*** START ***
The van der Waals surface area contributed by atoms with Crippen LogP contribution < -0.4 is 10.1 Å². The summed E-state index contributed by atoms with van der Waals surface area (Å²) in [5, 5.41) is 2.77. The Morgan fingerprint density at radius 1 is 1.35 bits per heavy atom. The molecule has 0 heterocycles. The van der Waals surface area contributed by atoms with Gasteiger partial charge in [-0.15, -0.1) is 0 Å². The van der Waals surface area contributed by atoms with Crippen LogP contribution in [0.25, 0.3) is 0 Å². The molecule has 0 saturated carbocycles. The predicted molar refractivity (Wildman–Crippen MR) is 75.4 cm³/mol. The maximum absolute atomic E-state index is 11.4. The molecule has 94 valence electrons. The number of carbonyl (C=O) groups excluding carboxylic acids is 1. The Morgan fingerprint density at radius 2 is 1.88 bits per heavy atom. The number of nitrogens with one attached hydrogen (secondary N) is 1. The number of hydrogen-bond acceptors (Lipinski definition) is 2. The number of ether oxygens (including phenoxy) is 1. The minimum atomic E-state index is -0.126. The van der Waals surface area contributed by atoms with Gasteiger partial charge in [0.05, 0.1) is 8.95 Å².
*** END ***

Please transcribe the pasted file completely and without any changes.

The van der Waals surface area contributed by atoms with Crippen LogP contribution < -0.4 is 10.1 Å². The summed E-state index contributed by atoms with van der Waals surface area (Å²) in [5, 5.41) is 2.77. The Morgan fingerprint density at radius 1 is 1.35 bits per heavy atom. The molecule has 0 heterocycles. The van der Waals surface area contributed by atoms with Gasteiger partial charge in [-0.15, -0.1) is 0 Å². The van der Waals surface area contributed by atoms with Crippen LogP contribution in [0.25, 0.3) is 0 Å². The molecule has 0 saturated carbocycles. The predicted molar refractivity (Wildman–Crippen MR) is 75.4 cm³/mol. The maximum absolute atomic E-state index is 11.4. The molecule has 94 valence electrons. The number of carbonyl (C=O) groups excluding carboxylic acids is 1. The Morgan fingerprint density at radius 2 is 1.88 bits per heavy atom. The number of nitrogens with one attached hydrogen (secondary N) is 1. The number of hydrogen-bond acceptors (Lipinski definition) is 2. The number of ether oxygens (including phenoxy) is 1. The minimum atomic E-state index is -0.126. The van der Waals surface area contributed by atoms with Gasteiger partial charge in [0.05, 0.1) is 8.95 Å².